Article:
Ads have never been the streaming service’s strong point. In fact, Spotify’s biggest strength is its ability to convince people to become premium subscribers so they can avoid ads. At the end of 2017, around 45 percent of the 159 million monthly active users were premium subscribers, up 29 percent from the year prior. Subscriptions, not ads, are where the money is for Spotify.
After its IPO, Spotify must balance its subscription offering — the most lucrative part of its business model — with its ad-funded business if it wants a fallback revenue option. Like many technology firms, Spotify has sacrificed profit for revenue growth since launching a decade ago. Yet in the year leading up to its IPO, it pulled together an ad platform that allows it to profit from the scale of its audience.
Ad buying veteran Marco Bertozzi joined Spotify as its vice president for Europe at the end of 2017 to further develop its ad business. Months later, he hired ad tech veteran Zuzanna Gierlinska as head of programmatic for the region. Spotify’s ad business started to take shape as other commercial executives joined on both sides of the Atlantic between both appointments. In September, Spotify quietly rolled out a self-serve platform for audio ads, signaling its intent to win programmatic budgets missed by its previous attempt to pull money in from private marketplaces and direct buys.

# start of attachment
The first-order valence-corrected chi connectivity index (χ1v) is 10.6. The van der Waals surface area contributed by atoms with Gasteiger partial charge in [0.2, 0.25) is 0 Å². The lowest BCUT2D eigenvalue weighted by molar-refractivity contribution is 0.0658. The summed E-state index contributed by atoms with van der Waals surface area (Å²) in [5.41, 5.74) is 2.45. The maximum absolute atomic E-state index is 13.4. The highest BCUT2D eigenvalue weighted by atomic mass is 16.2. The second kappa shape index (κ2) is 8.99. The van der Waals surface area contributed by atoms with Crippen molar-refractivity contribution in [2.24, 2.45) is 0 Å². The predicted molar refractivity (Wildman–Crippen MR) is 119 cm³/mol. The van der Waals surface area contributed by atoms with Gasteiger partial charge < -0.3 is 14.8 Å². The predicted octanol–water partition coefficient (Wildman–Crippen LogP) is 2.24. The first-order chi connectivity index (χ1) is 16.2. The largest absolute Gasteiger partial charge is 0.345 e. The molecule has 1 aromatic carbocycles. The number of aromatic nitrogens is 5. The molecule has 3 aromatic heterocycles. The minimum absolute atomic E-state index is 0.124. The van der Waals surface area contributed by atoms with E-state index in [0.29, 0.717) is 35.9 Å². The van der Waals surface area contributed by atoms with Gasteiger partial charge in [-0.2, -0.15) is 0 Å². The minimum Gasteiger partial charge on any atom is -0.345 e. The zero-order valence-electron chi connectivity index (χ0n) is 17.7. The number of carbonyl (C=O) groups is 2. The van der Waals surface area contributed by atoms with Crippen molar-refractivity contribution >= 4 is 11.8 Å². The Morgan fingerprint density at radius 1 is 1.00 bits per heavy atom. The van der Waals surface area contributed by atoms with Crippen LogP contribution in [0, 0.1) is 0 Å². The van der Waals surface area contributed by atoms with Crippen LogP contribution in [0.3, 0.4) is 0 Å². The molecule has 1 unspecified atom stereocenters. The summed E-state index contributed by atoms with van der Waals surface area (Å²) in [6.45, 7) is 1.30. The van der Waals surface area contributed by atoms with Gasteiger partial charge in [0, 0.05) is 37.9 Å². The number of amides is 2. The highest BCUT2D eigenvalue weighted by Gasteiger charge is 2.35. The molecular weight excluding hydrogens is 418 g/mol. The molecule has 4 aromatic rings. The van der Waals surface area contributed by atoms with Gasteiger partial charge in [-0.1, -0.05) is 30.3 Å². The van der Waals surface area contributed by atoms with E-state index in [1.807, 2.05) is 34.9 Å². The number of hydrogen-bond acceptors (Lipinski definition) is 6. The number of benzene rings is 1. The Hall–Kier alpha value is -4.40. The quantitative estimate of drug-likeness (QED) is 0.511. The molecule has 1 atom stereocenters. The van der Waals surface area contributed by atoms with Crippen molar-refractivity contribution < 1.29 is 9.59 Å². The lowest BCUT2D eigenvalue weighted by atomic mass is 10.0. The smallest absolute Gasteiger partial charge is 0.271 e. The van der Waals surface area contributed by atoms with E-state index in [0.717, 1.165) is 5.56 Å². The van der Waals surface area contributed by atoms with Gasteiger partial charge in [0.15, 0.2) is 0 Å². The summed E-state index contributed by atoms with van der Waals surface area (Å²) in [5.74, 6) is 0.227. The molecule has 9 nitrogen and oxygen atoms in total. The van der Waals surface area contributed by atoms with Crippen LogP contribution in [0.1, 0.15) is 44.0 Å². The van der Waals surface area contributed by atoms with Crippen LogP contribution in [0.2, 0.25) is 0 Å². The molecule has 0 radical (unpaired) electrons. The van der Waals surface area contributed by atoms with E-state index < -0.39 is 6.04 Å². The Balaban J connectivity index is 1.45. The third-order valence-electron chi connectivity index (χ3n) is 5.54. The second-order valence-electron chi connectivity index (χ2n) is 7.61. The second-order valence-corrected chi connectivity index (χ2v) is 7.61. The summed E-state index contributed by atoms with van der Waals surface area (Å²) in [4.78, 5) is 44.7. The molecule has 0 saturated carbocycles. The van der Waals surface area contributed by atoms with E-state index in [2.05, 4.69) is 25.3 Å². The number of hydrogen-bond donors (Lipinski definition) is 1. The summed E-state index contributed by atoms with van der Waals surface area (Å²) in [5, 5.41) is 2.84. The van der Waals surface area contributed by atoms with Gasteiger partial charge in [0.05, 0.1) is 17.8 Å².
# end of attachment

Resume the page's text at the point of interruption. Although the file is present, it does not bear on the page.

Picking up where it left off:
Spotify sellers are pushing the concept of mood-contextual advertising, based on the music genre being consumed. The idea: music is such a highly emotive and mood-shaping experience that the ability to target listeners based on their likely mood could be a huge differentiator for Spotify’s somewhat rigid programmatic offering, in a digital ad market still dominated by image and video. To date, agencies have only been able to target Spotify playlists that give some indication of mood through direct buys.
Nevertheless, there’s a “creative freedom” to audio advertising, said Daniel Wilkinson, head of paid media at Jellyfish. Spotify ads are “definitely not as expensive as video,” he added, while frequency and reach is “usually a lot higher” because listeners can tolerate a higher volume of ads without getting bored.
Audio, however, is a tough sell to advertisers even for Spotify, which is renowned among ad executives for its brand-safe ads, cross-device targeting and richness of audience data.